The employer’s obligation to pay severance or economic compensation upon contract termination
PRC Labor Contract Law codifies the requirements under some local regulations (e.g. Shanghai Being ) that require an employer to pay economic compensation upon termination by an employee when his/her employer has failed to provide labor protection or conditions as agreed to in the labor contract, has not paid the full salary amount in a timely manner, or has used force, threat or illegal measures that restrict the personal freedom of the employee to force the employee to work.
The Labor Contract Law also provides that an employer must pay economic compensation upon termination of a labor contract by an employee if the termination is based upon the employer’s failure to pay social insurance on behalf of the employee in accordance with law; or if the employer’s rules and policies have violated laws and damaged the employee’s rights and interests; or if the employer has cheated or threatened the employee into signing the labor contract which renders the contract invalid; or simply if the employee is entitled to terminate the labor contract pursuant to any laws, regulations and administrative rules.
According to article 46 of Labor Contract Law, the employers are required to pay severance under an extremely broad variety of situations. Presumably, employers would be least pleased at being required to pay severance while undergoing bankruptcy. An equally important new requirement is contained in Article 46(5) of Labor Contract Law. Under existing labor law, an employer is not required to pay any economic compensation (or, severance pay) when a labor contract terminates on its own upon expiration of its term. The New Labor Contract Law of PRC, however, provides that this will remain true only if the employer has offered to renew the labor contract with the same or more favorable terms and conditions, but the employee refuses to take up the offer for renewal.
PRC Labor Contract Law codifies a provision under the Shanghai Labor Contract Regulation, which provides that when counting the number of years an employee has provided service to an employer for calculation of economic compensation, if in a given year the employee has worked six months or more, but less than a full year, it will be counted as one full year. It sets up a new requirement, which provides that if in a given year, the employee has worked less than six months, it will be counted as half a year in calculating economic compensation. It also provides a cap on the amount of economic compensation payable to an employee whose salary is higher than three times the average monthly salary of the previous year, as published by the People’s Government, in the place where his/her employer is located, and at an amount that is three times of that locality’s average monthly salary. Thus, if the average monthly salary of the previous year published by a certain locality is 1,000 RMB, whereas an employee’s monthly salary is 4,000 RMB or higher, the economic compensation payable by his/her employer, if any, will be calculated using a monthly salary capped at the amount of 3,000 RMB.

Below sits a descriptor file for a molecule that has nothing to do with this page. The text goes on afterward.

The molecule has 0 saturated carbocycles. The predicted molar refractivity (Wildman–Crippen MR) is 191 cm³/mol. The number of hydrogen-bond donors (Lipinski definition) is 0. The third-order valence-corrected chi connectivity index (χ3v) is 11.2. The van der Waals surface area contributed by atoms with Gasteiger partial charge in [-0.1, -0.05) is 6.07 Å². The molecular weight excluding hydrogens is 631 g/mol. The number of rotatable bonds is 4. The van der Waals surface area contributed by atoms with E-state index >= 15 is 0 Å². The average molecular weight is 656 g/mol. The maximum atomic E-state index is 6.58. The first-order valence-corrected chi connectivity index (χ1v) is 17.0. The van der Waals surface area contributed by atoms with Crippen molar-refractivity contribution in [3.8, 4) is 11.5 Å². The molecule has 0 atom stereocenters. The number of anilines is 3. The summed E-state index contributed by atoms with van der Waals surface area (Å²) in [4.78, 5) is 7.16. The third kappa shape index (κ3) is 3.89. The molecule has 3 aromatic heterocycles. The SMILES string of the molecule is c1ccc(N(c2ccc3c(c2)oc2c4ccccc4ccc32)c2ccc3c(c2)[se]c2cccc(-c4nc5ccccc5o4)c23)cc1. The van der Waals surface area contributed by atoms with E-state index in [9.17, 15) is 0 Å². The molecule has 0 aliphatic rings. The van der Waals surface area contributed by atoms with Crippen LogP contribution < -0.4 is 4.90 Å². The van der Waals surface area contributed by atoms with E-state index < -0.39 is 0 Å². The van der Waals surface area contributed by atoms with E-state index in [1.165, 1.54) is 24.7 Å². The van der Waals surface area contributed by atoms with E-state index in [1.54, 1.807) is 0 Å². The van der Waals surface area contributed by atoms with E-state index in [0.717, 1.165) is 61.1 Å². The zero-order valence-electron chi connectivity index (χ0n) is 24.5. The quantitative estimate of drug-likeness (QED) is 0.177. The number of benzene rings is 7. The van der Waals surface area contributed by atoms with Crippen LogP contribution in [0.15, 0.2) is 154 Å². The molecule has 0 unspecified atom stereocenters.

Article 97 of Labor Contract Law provides that in calculating economic compensation payable to labor contracts existing before Labor Contract Law comes into effect, but which are terminated after Labor Contract Law’s effective date, the economic compensation payable by an employer pursuant to the New Law will be calculated based upon the number of years of service, starting from the date Labor Contract Law comes into effect. In the event an employer is obligated to pay an employee economic compensation pursuant to the existing labor law before Labor Contract Law has come into effect, the amount of economic compensation will be calculated pursuant to existing labor law.
¡¶Labor Contract Law of the People’s Republic of China¡·
Article 46 In the case of any of the following circumstances, employers shall make an economic compensation to the workers:
(1) Any worker cancels the labor contract according to Article 38 of this Law;
(2) Any employer intends to cancel the labor contract with the worker according to Article 36 of this Law and reaches consensus with the worker by consultation;
(3) The employer cancels the labor contract pursuant to Article 40 of this Law;
(4) The employer cancels the labor contract subject to the Paragraph 1 of Article 41 of this Law;
(5) The labor contract is a contract with a fixed period, which is terminated in accordance with Paragraph 1 of Article 44 of this Law, except that the worker disagrees to renew the contract even though the conditions offered by the employer are the same as or better than those stipulated in the current contract;
(6) The labor contract is terminated in accordance with Subparagraphs (4) and (5) of Article 44 of this Law; or
(7) Other circumstances as prescribed by laws and administrative regulations.
Article 47 The economic compensation shall be paid to workers according to the number of years he has worked for the employer by the rate of one month'S salary for each full year he worked. Any period of above six months but less than one year shall be deemed as one year. The economic compensations that are paid to a worker for any period of less than six months shall be half of his monthly salary.
If the monthly salary of a worker is more than three times higher than the average monthly salary of workers as announced in the previous year by the people'S government at the municipal level directly under the Central Government or at the level of districted city where the entity is situated, the rate for the economic compensations paid to him shall be three times the average monthly salary of workers and the period subject to compensation may not exceed 12 years.